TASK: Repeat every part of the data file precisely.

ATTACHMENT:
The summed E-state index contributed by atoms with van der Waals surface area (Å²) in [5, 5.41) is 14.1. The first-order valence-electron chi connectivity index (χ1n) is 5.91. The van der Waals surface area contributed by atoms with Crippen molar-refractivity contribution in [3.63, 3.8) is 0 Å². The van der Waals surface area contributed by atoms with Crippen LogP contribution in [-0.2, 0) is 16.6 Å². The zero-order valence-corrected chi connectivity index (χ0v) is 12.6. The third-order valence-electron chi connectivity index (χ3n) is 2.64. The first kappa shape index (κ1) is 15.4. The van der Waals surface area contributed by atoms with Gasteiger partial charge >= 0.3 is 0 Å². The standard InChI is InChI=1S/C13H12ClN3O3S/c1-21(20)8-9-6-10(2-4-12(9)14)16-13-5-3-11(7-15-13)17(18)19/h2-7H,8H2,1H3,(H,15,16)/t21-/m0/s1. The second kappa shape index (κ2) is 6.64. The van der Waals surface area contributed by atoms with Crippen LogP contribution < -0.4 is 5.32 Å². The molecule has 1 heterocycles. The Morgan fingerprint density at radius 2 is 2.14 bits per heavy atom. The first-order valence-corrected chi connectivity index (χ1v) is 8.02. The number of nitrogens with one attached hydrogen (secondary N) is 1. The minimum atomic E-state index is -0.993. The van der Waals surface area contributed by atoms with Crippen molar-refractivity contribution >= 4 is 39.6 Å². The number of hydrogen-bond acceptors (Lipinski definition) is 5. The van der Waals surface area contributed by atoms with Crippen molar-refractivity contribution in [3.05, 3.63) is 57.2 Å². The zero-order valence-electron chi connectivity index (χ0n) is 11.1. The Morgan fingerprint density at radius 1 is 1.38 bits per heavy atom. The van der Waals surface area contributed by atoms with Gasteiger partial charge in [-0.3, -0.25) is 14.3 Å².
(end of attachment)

The summed E-state index contributed by atoms with van der Waals surface area (Å²) in [5, 5.41) is 14.1. The first-order valence-electron chi connectivity index (χ1n) is 5.91. The van der Waals surface area contributed by atoms with Crippen molar-refractivity contribution in [3.63, 3.8) is 0 Å². The van der Waals surface area contributed by atoms with Crippen LogP contribution in [-0.2, 0) is 16.6 Å². The zero-order valence-corrected chi connectivity index (χ0v) is 12.6. The third-order valence-electron chi connectivity index (χ3n) is 2.64. The first kappa shape index (κ1) is 15.4. The van der Waals surface area contributed by atoms with Gasteiger partial charge >= 0.3 is 0 Å². The standard InChI is InChI=1S/C13H12ClN3O3S/c1-21(20)8-9-6-10(2-4-12(9)14)16-13-5-3-11(7-15-13)17(18)19/h2-7H,8H2,1H3,(H,15,16)/t21-/m0/s1. The second kappa shape index (κ2) is 6.64. The van der Waals surface area contributed by atoms with Crippen LogP contribution < -0.4 is 5.32 Å². The molecule has 1 heterocycles. The Morgan fingerprint density at radius 2 is 2.14 bits per heavy atom. The first-order valence-corrected chi connectivity index (χ1v) is 8.02. The number of nitrogens with one attached hydrogen (secondary N) is 1. The minimum atomic E-state index is -0.993. The van der Waals surface area contributed by atoms with Crippen molar-refractivity contribution >= 4 is 39.6 Å². The number of hydrogen-bond acceptors (Lipinski definition) is 5. The van der Waals surface area contributed by atoms with Crippen molar-refractivity contribution in [3.05, 3.63) is 57.2 Å². The zero-order valence-electron chi connectivity index (χ0n) is 11.1. The Morgan fingerprint density at radius 1 is 1.38 bits per heavy atom. The van der Waals surface area contributed by atoms with Gasteiger partial charge in [-0.3, -0.25) is 14.3 Å².